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Archive for the ‘iodine’ Category
I consider myself an adventurous eater, but other than a few sushi rolls when I go to a Japanese restaurant, I don’t eat much seaweed.
Whenever I am at Whole Foods, I see a pretty good-size chunk of one aisle devoted to different kinds of dried seaweed.
What are some ways I can eat them? Do they offer any real nutrition benefits or are they healthy just because they are low in calories?
— Joanna MacKay
New York, NY
Seaweed — which is literally available in thousands of varieties — offers an array of flavors, textures, and health benefits.
All varieties are good sources of B vitamins, calcium, copper, iodine, magnesium, manganese, potassium, vitamin A, vitamin C, vitamin K, and zinc.
Most varieties also provide substantial amounts of lignans — the compounds found in flaxseed that are linked to decreased cancer risk AND lower LDL (bad) cholesterol levels!
Nori is the most commonly consumed seaweed, as it is the one used in sushi rolls. However, many people also like to add a few slivers of nori to salads and soups.
You can even buy sheets of nori and make home-made vegetable rolls.
For example, roll up mesclun greens, sliced avocado, sliced mango, and julienned (that’s chef-speak for “thinly sliced”) red peppers in a nori sheet, cut the long roll into round bite-size chunks, drizzle a bit of dressing on top (this peanut-cilantro one complements the flavors fabulously), and you have yourself a fun — and nutritious — lunch!
In Japan, toasted nori snacks are immensely popular (almost as much as potato chips are in the United States).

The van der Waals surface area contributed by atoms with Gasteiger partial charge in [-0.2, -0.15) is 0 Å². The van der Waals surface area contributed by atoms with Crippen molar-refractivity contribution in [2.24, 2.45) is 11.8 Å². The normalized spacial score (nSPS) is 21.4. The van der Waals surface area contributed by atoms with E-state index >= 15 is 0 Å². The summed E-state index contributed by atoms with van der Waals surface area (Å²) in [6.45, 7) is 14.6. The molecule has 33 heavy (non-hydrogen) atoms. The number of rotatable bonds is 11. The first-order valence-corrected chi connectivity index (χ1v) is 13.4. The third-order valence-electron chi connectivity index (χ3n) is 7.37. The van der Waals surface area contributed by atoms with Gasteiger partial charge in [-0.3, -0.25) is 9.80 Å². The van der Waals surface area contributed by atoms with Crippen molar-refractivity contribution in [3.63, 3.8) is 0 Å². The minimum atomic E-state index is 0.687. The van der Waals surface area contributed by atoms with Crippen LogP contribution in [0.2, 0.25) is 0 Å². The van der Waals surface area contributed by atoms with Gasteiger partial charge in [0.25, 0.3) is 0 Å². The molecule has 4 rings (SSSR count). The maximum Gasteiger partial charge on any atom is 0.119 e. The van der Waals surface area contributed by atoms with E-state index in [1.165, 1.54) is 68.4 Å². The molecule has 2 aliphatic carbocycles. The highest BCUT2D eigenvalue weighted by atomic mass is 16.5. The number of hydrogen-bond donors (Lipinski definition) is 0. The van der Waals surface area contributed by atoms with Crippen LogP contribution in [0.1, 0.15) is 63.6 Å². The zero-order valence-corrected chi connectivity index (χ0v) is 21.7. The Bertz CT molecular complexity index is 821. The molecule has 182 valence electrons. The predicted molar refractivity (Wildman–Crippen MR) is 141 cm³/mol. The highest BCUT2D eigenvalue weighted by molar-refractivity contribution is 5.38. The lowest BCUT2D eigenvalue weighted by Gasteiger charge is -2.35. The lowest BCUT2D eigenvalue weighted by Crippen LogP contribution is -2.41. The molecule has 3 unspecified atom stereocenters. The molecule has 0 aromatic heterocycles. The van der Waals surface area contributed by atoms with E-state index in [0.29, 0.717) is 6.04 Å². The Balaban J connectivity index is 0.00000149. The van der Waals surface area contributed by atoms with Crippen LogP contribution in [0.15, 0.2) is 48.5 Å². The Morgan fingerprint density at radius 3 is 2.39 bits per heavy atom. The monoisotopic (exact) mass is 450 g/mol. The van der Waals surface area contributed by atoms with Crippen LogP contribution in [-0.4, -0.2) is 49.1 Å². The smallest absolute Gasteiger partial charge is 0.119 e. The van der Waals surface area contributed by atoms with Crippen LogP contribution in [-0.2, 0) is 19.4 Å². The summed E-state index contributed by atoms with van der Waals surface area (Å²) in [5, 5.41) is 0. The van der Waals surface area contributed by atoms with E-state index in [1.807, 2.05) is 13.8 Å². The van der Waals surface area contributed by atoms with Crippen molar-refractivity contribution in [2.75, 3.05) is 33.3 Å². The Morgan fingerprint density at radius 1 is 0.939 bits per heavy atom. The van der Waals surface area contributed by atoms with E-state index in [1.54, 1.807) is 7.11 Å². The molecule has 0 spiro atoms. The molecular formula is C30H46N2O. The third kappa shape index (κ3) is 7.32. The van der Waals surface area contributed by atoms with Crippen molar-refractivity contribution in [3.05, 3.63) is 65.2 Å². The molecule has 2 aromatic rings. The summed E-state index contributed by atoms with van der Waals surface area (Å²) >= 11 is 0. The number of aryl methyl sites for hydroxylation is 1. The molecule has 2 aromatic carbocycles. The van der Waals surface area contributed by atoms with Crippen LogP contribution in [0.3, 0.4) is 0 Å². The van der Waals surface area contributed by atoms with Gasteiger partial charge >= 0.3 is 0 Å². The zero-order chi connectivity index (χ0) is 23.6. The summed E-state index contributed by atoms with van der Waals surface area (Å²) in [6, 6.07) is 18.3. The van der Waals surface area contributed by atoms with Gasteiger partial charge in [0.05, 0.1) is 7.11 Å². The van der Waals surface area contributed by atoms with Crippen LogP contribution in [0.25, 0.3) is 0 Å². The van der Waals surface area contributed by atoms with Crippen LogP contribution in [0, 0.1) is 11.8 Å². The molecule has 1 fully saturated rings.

Kombu is a type of seaweed mainly used for stocks, while kelp is often added to soups (like miso) or used in granule form to add fishy flavors to vegetarian items that aim to mimic seafood.
Arame is used in many savory dishes, including stews and grain-based side dishes, while hijiki is often steamed and consumed as a side dish of its own (one restaurant I frequently establish serves up hijiki as part of a platter alongside brown rice, chickpeas, and stir-fried tofu).
Dulse is mainly available as granules to add fishy flavors to food, although whole dried dulse can be eaten right out of the bag as a snack or used as a salad topper.
FYI: most seaweed salads at Japanese restaurants use a combination of seaweeds. The downside? They contain a substantial amount of added sugars and oils. If you want to start your meal with it, keep that in mind and make light entree selections.
The biggest mistake I come across when it comes to the nutritional aspects of seaweed is the completely erroneous claim that they are a good source of vitamin B12.
They are NOT. Seaweed contains B12 analogues — compounds that mimic the vitamin.
Vegetarians and vegans need to be very mindful of B12 analogues; they attach to B12 receptors in the body, and prevent real B12 in the diet from being absorbed properly!